NatWest criminal proceedings – how the FCA’s actions will affect banks and their customers | Personal Finance | Finance


NatWest was targeted by the FCA in mid-March, as the regulator alleged the firm “failed to adhere to the requirements of regulations 8(1), 8(3) and 14(1) of MLR 2007 between 11 November 2011 and 19 October 2016.” NatWest will be taken to court next month and the outcomes are set to be watched closely.

In announcing their intentions, the FCA laid out the following details: “These regulations require the firm to determine, conduct and demonstrate risk sensitive due diligence and ongoing monitoring of its relationships with its customers for the purposes of preventing money laundering.

“The case arises from the handling of funds deposited into accounts operated by a UK incorporated customer of NatWest.

“The FCA alleges that increasingly large cash deposits were made into the customer’s accounts. It is alleged that around £365million was paid into the customer’s accounts, of which around £264million was in cash.

“It is alleged that NatWest’s systems and controls failed to adequately monitor and scrutinise this activity.

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“NatWest is scheduled to appear at Westminster Magistrates’ Court on 14 April 2021.

“This is the first criminal prosecution under the MLR 2007 by the FCA and the first prosecution under the MLR against a bank.

“No individuals are being charged as part of these proceedings.”

Barry Faudemer, the Chief Executive of Baker Regulatory Services, examined the case and broke down just how significant it is for the industry: “The news that NatWest Bank has been charged with criminal offences by the FCA alleging inadequate systems and controls from 2011 to 2016 to forestall or prevent money laundering follows the international trend of law enforcement and regulators upping their game when it comes to holding businesses to account for failing to do enough to combat money laundering.

“Using criminal powers rather than deploying substantial civil financial penalties is a significant development and the first time that such criminal sanctions have been pursued against a high street bank.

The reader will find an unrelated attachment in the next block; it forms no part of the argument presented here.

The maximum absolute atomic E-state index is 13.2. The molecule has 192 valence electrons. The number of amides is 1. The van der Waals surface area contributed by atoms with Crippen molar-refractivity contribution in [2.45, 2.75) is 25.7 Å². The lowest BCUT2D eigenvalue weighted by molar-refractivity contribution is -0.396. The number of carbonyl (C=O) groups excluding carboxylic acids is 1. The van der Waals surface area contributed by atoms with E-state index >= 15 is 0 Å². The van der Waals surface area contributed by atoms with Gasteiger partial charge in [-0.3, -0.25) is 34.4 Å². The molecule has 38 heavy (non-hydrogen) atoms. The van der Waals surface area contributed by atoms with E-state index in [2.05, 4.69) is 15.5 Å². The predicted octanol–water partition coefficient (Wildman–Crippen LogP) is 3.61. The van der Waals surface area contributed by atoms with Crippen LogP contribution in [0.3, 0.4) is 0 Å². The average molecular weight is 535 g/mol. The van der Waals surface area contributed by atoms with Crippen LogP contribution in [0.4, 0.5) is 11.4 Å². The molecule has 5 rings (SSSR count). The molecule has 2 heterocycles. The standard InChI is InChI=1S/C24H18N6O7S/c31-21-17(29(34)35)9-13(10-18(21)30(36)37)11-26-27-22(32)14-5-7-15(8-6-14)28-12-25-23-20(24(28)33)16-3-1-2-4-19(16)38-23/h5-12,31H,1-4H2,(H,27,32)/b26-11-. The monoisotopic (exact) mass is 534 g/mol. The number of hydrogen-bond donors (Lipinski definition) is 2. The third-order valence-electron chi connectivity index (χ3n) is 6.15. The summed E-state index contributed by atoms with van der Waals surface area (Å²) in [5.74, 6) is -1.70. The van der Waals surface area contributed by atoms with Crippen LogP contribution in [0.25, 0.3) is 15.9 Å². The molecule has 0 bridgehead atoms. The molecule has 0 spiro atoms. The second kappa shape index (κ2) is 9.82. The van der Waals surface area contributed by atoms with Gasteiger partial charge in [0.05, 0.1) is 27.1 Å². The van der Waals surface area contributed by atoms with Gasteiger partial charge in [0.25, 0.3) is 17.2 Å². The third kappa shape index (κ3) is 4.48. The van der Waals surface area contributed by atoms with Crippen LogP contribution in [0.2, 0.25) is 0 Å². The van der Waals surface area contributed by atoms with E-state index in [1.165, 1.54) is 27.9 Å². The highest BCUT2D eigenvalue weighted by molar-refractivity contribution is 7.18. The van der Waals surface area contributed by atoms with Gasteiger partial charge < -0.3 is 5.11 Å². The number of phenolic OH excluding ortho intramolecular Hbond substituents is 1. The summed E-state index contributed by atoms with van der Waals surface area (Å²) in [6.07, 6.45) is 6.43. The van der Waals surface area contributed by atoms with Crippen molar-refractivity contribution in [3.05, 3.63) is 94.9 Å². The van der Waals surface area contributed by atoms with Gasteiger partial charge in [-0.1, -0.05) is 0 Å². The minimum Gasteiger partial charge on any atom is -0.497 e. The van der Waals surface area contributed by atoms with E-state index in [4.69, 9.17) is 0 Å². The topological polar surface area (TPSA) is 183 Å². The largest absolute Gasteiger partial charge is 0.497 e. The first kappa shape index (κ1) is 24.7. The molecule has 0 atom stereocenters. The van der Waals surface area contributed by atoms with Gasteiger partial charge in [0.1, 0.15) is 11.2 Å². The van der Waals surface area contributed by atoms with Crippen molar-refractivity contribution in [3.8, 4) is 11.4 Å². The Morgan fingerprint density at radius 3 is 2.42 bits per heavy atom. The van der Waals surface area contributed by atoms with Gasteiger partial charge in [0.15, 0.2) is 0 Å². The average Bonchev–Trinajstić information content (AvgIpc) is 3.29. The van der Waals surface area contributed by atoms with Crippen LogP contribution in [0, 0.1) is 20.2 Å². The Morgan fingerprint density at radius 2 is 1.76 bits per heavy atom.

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“What is simply breath-taking is the alleged volume of the cash transactions. The FCA claims ‘increasingly large cash deposits’ were made into a UK account, including £264million in cash.

“It is alleged that the business paying funds into the account was a money broker which may explain the high volume of cash deposits.

“Just how the bank exercised its anti-money laundering systems and controls over such a long period of time is now set to come into sharp focus.”

Additionally Tony Wyatt, a Barrister at Ewing Law, provided perspective on how this case may be being viewed by other financial institutions: “The commencement of criminal proceedings against NatWest Bank by the Financial Conduct Authority reads like a shot across the bow to London’s financial institutions.

“It is well known in commerce that the law places strict requirements on the movement of funds, and in particular on the movement of cash; think of the raised eyebrows when even a small bundle of £20 notes passes the cashier’s desk for proof of that. It is perhaps no surprise, then, that £365million – £264million of which was in cash – has caught the attention of the FCA.

“The sums are mind boggling, but they are unlikely to be unique. And so the City must now be wondering ’why this one?’.

“Why has the FCA chosen to prosecute NatWest in the criminal courts, rather than via the usual route of civil action? As a corporate entity the outcome is likely the same: an unlimited fine. Plus the civil route is easier, lacking the higher standard of proof required in a criminal case.

“Were one or more individuals to find themselves charged then this would of course change, with the maximum sentence then being one of 14 years imprisonment.

“And such a development can of course not be ruled out: we know little of the facts at this stage, but the mere allegation raises significant questions in terms of corporate governance, where wilful blindness to the company’s actions or policies is not a defence. Throw in the fact that – uniquely – NatWest is part-owned by the state and the complications just multiply.

“For now, however, all we know is that the Financial Conduct Authority has finally bared its teeth. And for the City of London, that will come as an unwelcome surprise.”

Tony concluded by examining the impact this may all have on banking customers themselves: “The impact on ordinary bank customers from this is unlikely to be noticed at all; ironically, the adherence to money laundering regulations in terms of what we could term ‘ordinary accounts’ is extremely strict.

“Ewing Law typically fields multiple calls a week already from clients asking us to establish why their bank accounts have been frozen. Invariably the answer is because of ‘suspicious activity’, i.e. a quantity of cash being deposited into an account which, when looked at as a pattern, is deemed irregular.

“Oversight is strict and investigations efficient – the frozen accounts are almost always available again within days – which is why the headline allegations in the NatWest case are so unusual.”

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